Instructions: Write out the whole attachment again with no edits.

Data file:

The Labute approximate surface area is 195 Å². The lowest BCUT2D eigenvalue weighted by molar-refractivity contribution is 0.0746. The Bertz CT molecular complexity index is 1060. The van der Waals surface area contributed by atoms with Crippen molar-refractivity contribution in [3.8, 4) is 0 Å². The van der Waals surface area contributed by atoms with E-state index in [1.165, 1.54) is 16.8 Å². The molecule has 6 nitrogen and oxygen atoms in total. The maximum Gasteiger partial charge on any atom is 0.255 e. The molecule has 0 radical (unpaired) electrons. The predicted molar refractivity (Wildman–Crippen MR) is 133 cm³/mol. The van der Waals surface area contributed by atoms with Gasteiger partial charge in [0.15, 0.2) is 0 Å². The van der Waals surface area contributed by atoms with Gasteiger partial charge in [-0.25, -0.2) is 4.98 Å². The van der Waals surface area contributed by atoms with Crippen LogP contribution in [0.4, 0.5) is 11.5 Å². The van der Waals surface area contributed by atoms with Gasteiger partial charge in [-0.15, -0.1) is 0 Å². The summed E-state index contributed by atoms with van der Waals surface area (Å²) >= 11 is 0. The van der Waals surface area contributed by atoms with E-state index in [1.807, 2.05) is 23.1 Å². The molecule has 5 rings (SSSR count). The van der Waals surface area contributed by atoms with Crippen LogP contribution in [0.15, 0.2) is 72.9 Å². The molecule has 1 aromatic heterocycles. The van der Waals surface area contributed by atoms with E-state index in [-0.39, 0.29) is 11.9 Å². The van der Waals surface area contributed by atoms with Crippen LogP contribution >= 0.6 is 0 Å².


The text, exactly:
The Labute approximate surface area is 195 Å². The lowest BCUT2D eigenvalue weighted by molar-refractivity contribution is 0.0746. The Bertz CT molecular complexity index is 1060. The van der Waals surface area contributed by atoms with Crippen molar-refractivity contribution in [3.8, 4) is 0 Å². The van der Waals surface area contributed by atoms with E-state index in [1.165, 1.54) is 16.8 Å². The molecule has 6 nitrogen and oxygen atoms in total. The maximum Gasteiger partial charge on any atom is 0.255 e. The molecule has 0 radical (unpaired) electrons. The predicted molar refractivity (Wildman–Crippen MR) is 133 cm³/mol. The van der Waals surface area contributed by atoms with Gasteiger partial charge in [0.15, 0.2) is 0 Å². The van der Waals surface area contributed by atoms with Gasteiger partial charge in [-0.25, -0.2) is 4.98 Å². The van der Waals surface area contributed by atoms with Crippen LogP contribution in [0.4, 0.5) is 11.5 Å². The van der Waals surface area contributed by atoms with Gasteiger partial charge in [-0.15, -0.1) is 0 Å². The summed E-state index contributed by atoms with van der Waals surface area (Å²) >= 11 is 0. The van der Waals surface area contributed by atoms with E-state index in [1.807, 2.05) is 23.1 Å². The molecule has 5 rings (SSSR count). The van der Waals surface area contributed by atoms with Crippen LogP contribution in [0.15, 0.2) is 72.9 Å². The molecule has 1 aromatic heterocycles. The van der Waals surface area contributed by atoms with E-state index in [-0.39, 0.29) is 11.9 Å². The van der Waals surface area contributed by atoms with Crippen LogP contribution >= 0.6 is 0 Å².